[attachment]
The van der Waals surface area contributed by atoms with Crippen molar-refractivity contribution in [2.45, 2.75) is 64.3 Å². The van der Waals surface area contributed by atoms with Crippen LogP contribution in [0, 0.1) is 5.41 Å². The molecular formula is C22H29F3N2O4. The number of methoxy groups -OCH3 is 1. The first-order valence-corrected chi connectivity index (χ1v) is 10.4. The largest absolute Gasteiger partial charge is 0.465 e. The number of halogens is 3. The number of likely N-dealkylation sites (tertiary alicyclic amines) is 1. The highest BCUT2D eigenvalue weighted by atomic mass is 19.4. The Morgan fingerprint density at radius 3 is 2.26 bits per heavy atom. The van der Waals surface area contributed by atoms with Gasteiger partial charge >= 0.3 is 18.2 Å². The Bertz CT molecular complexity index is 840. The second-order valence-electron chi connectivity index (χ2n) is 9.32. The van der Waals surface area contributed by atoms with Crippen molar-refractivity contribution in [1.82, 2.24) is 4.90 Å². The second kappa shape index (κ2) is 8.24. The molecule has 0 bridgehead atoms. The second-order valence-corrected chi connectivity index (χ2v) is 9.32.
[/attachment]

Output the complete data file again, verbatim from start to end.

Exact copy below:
The van der Waals surface area contributed by atoms with Crippen molar-refractivity contribution in [2.45, 2.75) is 64.3 Å². The van der Waals surface area contributed by atoms with Crippen LogP contribution in [0, 0.1) is 5.41 Å². The molecular formula is C22H29F3N2O4. The number of methoxy groups -OCH3 is 1. The first-order valence-corrected chi connectivity index (χ1v) is 10.4. The largest absolute Gasteiger partial charge is 0.465 e. The number of halogens is 3. The number of likely N-dealkylation sites (tertiary alicyclic amines) is 1. The highest BCUT2D eigenvalue weighted by atomic mass is 19.4. The Morgan fingerprint density at radius 3 is 2.26 bits per heavy atom. The van der Waals surface area contributed by atoms with Gasteiger partial charge >= 0.3 is 18.2 Å². The Bertz CT molecular complexity index is 840. The second-order valence-electron chi connectivity index (χ2n) is 9.32. The van der Waals surface area contributed by atoms with Crippen molar-refractivity contribution in [1.82, 2.24) is 4.90 Å². The second kappa shape index (κ2) is 8.24. The molecule has 0 bridgehead atoms. The second-order valence-corrected chi connectivity index (χ2v) is 9.32.